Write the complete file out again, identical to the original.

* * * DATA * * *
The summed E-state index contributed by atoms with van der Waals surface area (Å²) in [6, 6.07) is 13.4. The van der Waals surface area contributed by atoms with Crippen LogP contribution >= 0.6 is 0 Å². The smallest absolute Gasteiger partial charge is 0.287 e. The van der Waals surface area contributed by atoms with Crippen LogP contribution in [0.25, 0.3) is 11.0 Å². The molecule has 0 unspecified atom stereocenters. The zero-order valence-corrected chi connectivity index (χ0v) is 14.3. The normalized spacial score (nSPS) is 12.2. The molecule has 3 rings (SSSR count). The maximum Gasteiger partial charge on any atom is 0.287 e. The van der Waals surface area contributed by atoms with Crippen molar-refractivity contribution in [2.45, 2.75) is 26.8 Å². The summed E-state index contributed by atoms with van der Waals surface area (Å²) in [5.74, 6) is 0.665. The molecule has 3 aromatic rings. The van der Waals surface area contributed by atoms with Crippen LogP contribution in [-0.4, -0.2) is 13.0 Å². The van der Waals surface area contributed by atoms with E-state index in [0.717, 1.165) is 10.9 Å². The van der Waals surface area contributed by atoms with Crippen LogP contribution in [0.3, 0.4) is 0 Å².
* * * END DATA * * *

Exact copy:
The summed E-state index contributed by atoms with van der Waals surface area (Å²) in [6, 6.07) is 13.4. The van der Waals surface area contributed by atoms with Crippen LogP contribution >= 0.6 is 0 Å². The smallest absolute Gasteiger partial charge is 0.287 e. The van der Waals surface area contributed by atoms with Crippen LogP contribution in [0.25, 0.3) is 11.0 Å². The molecule has 0 unspecified atom stereocenters. The zero-order valence-corrected chi connectivity index (χ0v) is 14.3. The normalized spacial score (nSPS) is 12.2. The molecule has 3 rings (SSSR count). The maximum Gasteiger partial charge on any atom is 0.287 e. The van der Waals surface area contributed by atoms with Crippen molar-refractivity contribution in [2.45, 2.75) is 26.8 Å². The summed E-state index contributed by atoms with van der Waals surface area (Å²) in [5.74, 6) is 0.665. The molecule has 3 aromatic rings. The van der Waals surface area contributed by atoms with Crippen LogP contribution in [-0.4, -0.2) is 13.0 Å². The van der Waals surface area contributed by atoms with E-state index in [0.717, 1.165) is 10.9 Å². The van der Waals surface area contributed by atoms with Crippen LogP contribution in [0.3, 0.4) is 0 Å².